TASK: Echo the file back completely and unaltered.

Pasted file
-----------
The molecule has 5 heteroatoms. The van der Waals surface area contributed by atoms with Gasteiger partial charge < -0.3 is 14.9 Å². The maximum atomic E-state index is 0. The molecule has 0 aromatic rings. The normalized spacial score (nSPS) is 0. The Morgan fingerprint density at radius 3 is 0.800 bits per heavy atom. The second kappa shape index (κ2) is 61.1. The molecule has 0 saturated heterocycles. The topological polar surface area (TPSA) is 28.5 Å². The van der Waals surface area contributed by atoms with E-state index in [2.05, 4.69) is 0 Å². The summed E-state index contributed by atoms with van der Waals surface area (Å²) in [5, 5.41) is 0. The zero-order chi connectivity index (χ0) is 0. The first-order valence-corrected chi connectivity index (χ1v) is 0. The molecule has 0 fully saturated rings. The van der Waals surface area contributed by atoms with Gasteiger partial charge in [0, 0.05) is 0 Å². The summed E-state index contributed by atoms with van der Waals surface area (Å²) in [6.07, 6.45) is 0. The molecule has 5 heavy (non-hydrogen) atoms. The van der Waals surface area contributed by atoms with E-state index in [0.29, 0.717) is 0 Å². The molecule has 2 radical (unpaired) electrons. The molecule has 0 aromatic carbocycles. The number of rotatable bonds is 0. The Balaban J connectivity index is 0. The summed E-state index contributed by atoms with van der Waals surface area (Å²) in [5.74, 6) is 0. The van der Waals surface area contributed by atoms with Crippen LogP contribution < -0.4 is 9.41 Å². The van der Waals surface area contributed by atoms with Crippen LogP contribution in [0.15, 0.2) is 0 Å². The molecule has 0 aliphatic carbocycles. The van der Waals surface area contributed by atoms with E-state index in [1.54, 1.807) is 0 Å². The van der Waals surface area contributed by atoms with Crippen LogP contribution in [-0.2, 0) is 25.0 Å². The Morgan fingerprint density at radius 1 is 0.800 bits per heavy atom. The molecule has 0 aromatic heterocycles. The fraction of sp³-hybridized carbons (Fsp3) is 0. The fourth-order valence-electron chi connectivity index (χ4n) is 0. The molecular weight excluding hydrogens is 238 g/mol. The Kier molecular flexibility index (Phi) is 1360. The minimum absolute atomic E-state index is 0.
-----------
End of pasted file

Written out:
The molecule has 5 heteroatoms. The van der Waals surface area contributed by atoms with Gasteiger partial charge < -0.3 is 14.9 Å². The maximum atomic E-state index is 0. The molecule has 0 aromatic rings. The normalized spacial score (nSPS) is 0. The Morgan fingerprint density at radius 3 is 0.800 bits per heavy atom. The second kappa shape index (κ2) is 61.1. The molecule has 0 saturated heterocycles. The topological polar surface area (TPSA) is 28.5 Å². The van der Waals surface area contributed by atoms with E-state index in [2.05, 4.69) is 0 Å². The summed E-state index contributed by atoms with van der Waals surface area (Å²) in [5, 5.41) is 0. The zero-order chi connectivity index (χ0) is 0. The first-order valence-corrected chi connectivity index (χ1v) is 0. The molecule has 0 fully saturated rings. The van der Waals surface area contributed by atoms with Gasteiger partial charge in [0, 0.05) is 0 Å². The summed E-state index contributed by atoms with van der Waals surface area (Å²) in [6.07, 6.45) is 0. The molecule has 5 heavy (non-hydrogen) atoms. The van der Waals surface area contributed by atoms with E-state index in [0.29, 0.717) is 0 Å². The molecule has 2 radical (unpaired) electrons. The molecule has 0 aromatic carbocycles. The number of rotatable bonds is 0. The Balaban J connectivity index is 0. The summed E-state index contributed by atoms with van der Waals surface area (Å²) in [5.74, 6) is 0. The van der Waals surface area contributed by atoms with Crippen LogP contribution < -0.4 is 9.41 Å². The van der Waals surface area contributed by atoms with Crippen LogP contribution in [0.15, 0.2) is 0 Å². The molecule has 0 aliphatic carbocycles. The van der Waals surface area contributed by atoms with E-state index in [1.54, 1.807) is 0 Å². The van der Waals surface area contributed by atoms with Crippen LogP contribution in [-0.2, 0) is 25.0 Å². The Morgan fingerprint density at radius 1 is 0.800 bits per heavy atom. The molecule has 0 aromatic heterocycles. The fraction of sp³-hybridized carbons (Fsp3) is 0. The fourth-order valence-electron chi connectivity index (χ4n) is 0. The molecular weight excluding hydrogens is 238 g/mol. The Kier molecular flexibility index (Phi) is 1360. The minimum absolute atomic E-state index is 0.